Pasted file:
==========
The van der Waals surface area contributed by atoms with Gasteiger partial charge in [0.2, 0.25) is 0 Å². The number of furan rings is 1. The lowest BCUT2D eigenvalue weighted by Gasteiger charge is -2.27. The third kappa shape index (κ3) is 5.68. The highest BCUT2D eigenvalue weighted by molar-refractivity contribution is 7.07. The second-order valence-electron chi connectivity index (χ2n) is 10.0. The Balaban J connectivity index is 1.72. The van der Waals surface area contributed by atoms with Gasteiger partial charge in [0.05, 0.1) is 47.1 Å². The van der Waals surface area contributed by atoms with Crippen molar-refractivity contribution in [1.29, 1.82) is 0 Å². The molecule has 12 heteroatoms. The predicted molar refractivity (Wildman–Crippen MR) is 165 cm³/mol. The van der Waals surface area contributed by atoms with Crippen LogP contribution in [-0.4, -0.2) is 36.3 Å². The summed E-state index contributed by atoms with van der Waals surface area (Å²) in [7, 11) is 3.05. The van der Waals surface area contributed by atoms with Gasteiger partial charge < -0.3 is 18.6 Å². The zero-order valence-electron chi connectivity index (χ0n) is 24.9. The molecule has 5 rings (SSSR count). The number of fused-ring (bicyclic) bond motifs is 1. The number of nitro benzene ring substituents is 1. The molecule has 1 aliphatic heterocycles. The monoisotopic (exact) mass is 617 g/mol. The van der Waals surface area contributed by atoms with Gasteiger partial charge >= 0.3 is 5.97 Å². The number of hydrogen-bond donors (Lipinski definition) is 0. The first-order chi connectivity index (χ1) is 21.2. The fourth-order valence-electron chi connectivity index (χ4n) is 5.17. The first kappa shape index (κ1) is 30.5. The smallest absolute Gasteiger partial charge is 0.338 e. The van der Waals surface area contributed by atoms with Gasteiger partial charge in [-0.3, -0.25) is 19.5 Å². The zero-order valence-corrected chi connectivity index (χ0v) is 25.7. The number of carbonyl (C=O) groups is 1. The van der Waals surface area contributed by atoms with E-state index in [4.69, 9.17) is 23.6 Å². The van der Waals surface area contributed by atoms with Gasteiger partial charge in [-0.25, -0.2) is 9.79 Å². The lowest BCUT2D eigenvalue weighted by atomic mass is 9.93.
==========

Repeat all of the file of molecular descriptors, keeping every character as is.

The van der Waals surface area contributed by atoms with Gasteiger partial charge in [0.2, 0.25) is 0 Å². The number of furan rings is 1. The lowest BCUT2D eigenvalue weighted by Gasteiger charge is -2.27. The third kappa shape index (κ3) is 5.68. The highest BCUT2D eigenvalue weighted by molar-refractivity contribution is 7.07. The second-order valence-electron chi connectivity index (χ2n) is 10.0. The Balaban J connectivity index is 1.72. The van der Waals surface area contributed by atoms with Gasteiger partial charge in [0.05, 0.1) is 47.1 Å². The van der Waals surface area contributed by atoms with Crippen molar-refractivity contribution in [1.29, 1.82) is 0 Å². The molecule has 12 heteroatoms. The predicted molar refractivity (Wildman–Crippen MR) is 165 cm³/mol. The van der Waals surface area contributed by atoms with Crippen LogP contribution in [-0.4, -0.2) is 36.3 Å². The summed E-state index contributed by atoms with van der Waals surface area (Å²) in [7, 11) is 3.05. The van der Waals surface area contributed by atoms with Gasteiger partial charge < -0.3 is 18.6 Å². The zero-order valence-electron chi connectivity index (χ0n) is 24.9. The molecule has 5 rings (SSSR count). The number of fused-ring (bicyclic) bond motifs is 1. The number of nitro benzene ring substituents is 1. The molecule has 1 aliphatic heterocycles. The monoisotopic (exact) mass is 617 g/mol. The van der Waals surface area contributed by atoms with Gasteiger partial charge >= 0.3 is 5.97 Å². The number of hydrogen-bond donors (Lipinski definition) is 0. The first-order chi connectivity index (χ1) is 21.2. The fourth-order valence-electron chi connectivity index (χ4n) is 5.17. The first kappa shape index (κ1) is 30.5. The smallest absolute Gasteiger partial charge is 0.338 e. The van der Waals surface area contributed by atoms with Gasteiger partial charge in [-0.3, -0.25) is 19.5 Å². The zero-order valence-corrected chi connectivity index (χ0v) is 25.7. The number of carbonyl (C=O) groups is 1. The van der Waals surface area contributed by atoms with E-state index in [4.69, 9.17) is 23.6 Å². The van der Waals surface area contributed by atoms with Gasteiger partial charge in [-0.25, -0.2) is 9.79 Å². The lowest BCUT2D eigenvalue weighted by atomic mass is 9.93.